Ms. SUSAN KNOEDEL (Therapist): They may feel damaged. They either witnessed something or had to do something or experienced something that is humiliating or shameful. But also there is a way with any kind of trauma like this that once you've seen this, you can't not know that this can happen in the world.
SHAPIRO: A lot of what we know about women and PTSD has come from scientists funded by the Department of Veterans' Affairs. They found that women who join the military are more likely, when compared to women in the civilian world, to have been sexually abused as children, and in the service they may deal with sexual violence again. Seventy-one percent of women who ask for VA disability benefits for PTSD say they've been sexually assaulted while in the military. That's important, because sexual violence is a cause of PTSD, and if you've been traumatized once, you're more at risk if you face trauma in war.
Knoedel says she sense there's something different about many women with post-traumatic stress disorder coming back from this war.
Ms. KNOEDEL: Early on in my career here, there was a lot of shame and focus on the stigma, and `I never told anybody this.' And more and more often what I hear now from women is, `Well, I went and reported it to my commanding officer,' and I will perhaps compliment them on just the courage it took to do that. And they say, `Well, I was mad.'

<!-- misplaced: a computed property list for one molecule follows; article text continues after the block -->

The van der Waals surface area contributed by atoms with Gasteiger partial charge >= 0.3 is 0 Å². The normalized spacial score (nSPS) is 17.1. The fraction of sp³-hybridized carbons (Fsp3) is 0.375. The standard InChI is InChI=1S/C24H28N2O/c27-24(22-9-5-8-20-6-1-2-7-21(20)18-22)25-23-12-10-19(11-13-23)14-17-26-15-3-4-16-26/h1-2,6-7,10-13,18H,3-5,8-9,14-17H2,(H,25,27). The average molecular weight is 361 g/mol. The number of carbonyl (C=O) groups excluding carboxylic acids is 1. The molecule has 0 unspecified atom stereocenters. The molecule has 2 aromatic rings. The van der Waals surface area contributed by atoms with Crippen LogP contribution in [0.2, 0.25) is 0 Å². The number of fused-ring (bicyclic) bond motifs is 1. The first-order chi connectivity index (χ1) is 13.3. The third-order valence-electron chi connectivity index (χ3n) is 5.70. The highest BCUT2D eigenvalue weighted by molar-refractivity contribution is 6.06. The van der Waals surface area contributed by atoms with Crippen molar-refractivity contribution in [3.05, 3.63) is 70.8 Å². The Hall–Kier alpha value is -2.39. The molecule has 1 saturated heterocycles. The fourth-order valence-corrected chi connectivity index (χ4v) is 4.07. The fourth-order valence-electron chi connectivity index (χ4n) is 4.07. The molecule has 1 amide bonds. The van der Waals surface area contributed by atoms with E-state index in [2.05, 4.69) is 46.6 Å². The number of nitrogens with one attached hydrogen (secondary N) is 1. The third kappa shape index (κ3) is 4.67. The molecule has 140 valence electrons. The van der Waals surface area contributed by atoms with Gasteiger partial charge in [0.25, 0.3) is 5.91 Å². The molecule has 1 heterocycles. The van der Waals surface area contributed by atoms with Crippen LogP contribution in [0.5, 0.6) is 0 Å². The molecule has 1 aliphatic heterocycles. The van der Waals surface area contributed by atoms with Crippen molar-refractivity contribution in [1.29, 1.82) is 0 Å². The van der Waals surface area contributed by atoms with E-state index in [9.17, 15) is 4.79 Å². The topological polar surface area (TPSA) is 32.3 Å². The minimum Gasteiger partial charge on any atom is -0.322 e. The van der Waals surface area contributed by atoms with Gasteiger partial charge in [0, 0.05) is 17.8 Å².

SHAPIRO: When she was 19, Abbie Pickett says she was sexually assaulted by an older soldier. She regrets that she didn't report it, so in Iraq, she spoke out when she saw things that didn't seem right. Sometimes that got her in trouble. Now that may be the spirit that helps her deal with her own PTSD. She's spending the summer with a veterans' advocacy group to push for more mental health care at the VA. She goes to the Madison VA to get medications and for counseling but only on and off, because at the VA, she says she sees what she's afraid she might become.
Ms. PICKETT: When I talk to, you know, the older vets, that's one of the questions. I'm like, `Do you still think about, you know, being over there?' And I had a World War II vet that said, `Every day.' And I started to get teary-eyed and I said, `I was just hoping that you would tell me it'd get better with time.' And I still think about it every day.
SHAPIRO: Pickett knows that PTSD symptoms can be mild and go away after several months. They can be severe and last a lifetime. She's been home a year now. She's worried because she thought her post-traumatic stress disorder would ease up by now.
(Soundbite of door opening)
SHAPIRO: Back at the college, Pickett comes out of the testing room after three and a half hours.
Ms. PICKETT: My brain feels melted. There are a couple problems that I'm unsure of, but all in all, I think it went OK, knock on wood.
(Soundbite of knocking on wood)
SHAPIRO: The school semester is over. When Abbie Pickett got back her grade for algebra class, she got a B.
Joseph Shapiro, NPR News.
MONTAGNE: Other Span of War stories are at npr.org.